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Lost Goat | Dirty Ones | review | rock | Lollipop
The Dirty Ones (Tee Pee)
by Brian Varney
Heard a tune by this trio awhile back on the TV Eye video, thought it sucked (it sounded like a watered-down rewrite of "Mississippi Queen," as I recall), and pushed 'em to the back of my mind. However, you can only hear a band's name reverently uttered so many times without getting curious, even if you've already made up your mind about 'em. A few hundred raves later, I decided to give Lost Goat another chance.
Granted, I knew going in that a lot of said attention was no doubt due to the fact that two of the members are hot chicks, and if there's one thing that'll get you noticed in the sausagefest that is heavy rock, it's having females in your band, whether or not your band's any good.
Imagine my surprise, then, when The Dirty Ones completely flattened me the first time I played it. Treading some odd middle ground between angular, atmospheric indie rock and floorboard-rumbling '70s-flavored hard blues rock, Lost Goat manage to make music that's as familiar and comfortable as your favorite worn-out pair of sneakers, yet also fresh and interesting. This ain't gonna impress your art-school friends like Fantômas or something, but it's different-sounding enough to make you wave away the cloud of bong smoke filling the room, stumble over to the stereo and say "What is this?"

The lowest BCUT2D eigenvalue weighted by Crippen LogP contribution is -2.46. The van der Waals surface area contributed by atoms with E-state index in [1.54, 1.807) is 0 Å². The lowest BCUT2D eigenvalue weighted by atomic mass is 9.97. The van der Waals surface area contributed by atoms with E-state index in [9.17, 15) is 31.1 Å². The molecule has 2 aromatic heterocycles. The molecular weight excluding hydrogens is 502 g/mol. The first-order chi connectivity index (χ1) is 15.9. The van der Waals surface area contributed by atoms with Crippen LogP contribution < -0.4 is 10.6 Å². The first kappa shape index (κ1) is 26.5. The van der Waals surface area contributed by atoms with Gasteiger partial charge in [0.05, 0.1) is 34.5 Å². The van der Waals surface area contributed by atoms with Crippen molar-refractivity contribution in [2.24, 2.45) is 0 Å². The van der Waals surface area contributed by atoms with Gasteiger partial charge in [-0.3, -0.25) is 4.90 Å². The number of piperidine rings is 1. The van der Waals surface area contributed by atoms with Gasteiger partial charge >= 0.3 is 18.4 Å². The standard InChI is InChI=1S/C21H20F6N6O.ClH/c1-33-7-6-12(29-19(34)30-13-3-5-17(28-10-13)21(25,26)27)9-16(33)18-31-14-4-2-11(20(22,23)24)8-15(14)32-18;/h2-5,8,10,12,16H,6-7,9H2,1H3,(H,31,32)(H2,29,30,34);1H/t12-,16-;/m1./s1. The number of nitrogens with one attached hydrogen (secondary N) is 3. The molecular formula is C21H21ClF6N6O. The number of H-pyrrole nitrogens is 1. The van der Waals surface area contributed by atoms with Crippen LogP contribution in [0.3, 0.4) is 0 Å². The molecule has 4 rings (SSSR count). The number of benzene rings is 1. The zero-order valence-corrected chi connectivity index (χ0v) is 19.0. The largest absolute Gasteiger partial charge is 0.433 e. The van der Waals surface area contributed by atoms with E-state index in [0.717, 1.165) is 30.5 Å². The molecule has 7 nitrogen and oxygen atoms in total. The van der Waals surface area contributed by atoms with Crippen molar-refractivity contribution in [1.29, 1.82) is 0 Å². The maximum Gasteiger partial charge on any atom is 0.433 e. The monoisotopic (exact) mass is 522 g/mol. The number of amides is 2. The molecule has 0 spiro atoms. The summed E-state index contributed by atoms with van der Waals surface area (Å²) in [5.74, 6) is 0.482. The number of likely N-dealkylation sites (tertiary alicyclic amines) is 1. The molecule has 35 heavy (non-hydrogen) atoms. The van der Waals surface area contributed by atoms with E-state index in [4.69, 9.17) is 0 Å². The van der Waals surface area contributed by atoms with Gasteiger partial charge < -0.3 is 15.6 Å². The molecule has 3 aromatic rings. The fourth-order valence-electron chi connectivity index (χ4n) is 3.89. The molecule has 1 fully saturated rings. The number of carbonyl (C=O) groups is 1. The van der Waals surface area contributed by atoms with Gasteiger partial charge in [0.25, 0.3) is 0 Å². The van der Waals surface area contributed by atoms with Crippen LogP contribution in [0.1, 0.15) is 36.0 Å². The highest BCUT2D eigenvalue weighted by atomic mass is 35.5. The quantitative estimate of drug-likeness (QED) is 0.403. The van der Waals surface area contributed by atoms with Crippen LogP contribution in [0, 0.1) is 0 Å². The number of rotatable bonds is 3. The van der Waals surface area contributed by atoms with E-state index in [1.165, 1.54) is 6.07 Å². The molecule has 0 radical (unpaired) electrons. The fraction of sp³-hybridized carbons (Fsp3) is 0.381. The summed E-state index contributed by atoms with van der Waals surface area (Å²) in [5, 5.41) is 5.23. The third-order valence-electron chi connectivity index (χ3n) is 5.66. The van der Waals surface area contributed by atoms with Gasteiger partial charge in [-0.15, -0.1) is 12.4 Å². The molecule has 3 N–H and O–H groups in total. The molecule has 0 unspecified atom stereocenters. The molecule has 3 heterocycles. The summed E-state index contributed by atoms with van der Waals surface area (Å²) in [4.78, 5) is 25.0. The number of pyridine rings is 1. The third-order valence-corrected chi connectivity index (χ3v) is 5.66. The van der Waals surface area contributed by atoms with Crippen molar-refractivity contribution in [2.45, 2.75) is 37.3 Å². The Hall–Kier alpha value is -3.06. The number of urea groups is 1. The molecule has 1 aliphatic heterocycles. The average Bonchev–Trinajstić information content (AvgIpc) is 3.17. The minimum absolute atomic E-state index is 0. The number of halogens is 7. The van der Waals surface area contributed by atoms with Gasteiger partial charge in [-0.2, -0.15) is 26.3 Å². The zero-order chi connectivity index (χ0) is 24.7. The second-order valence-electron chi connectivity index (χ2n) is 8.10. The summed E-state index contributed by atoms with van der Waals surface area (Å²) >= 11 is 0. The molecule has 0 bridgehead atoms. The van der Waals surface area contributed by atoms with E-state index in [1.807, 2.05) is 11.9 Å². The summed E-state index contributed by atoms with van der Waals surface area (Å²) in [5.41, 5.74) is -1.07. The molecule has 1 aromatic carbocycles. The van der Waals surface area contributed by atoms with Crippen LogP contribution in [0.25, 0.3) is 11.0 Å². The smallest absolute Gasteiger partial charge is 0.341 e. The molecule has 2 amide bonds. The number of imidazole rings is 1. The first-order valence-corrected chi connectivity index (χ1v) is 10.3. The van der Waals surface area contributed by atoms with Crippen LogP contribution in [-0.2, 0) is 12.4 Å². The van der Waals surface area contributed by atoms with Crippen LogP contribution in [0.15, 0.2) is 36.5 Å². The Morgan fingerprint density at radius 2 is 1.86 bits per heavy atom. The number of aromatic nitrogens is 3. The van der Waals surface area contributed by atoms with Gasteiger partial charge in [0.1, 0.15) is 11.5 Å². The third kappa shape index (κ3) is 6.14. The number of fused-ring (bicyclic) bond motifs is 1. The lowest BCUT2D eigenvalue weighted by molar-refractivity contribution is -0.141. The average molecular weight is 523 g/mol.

Even if you don't give a toss about how "original" a band is, chances are you'll still find something to like here. There's a bevy of fine tunes, especially "The Hanging Tree," the kinda song you end up playing four or five times in a row 'cause you don't want it to end. Guitarist Eric Peterson (I want his job) is mostly responsible for the band's otherness, alternating deftly between clean, quietly strummed passages ("The Drifter") and the greasy riffs that are the bread and butter of any self-respecting heavy rock guitarist. Oh yeah, and Tina Gordon is one of the best drummers I've ever heard.
(PO Box 20307 New York, NY 10009)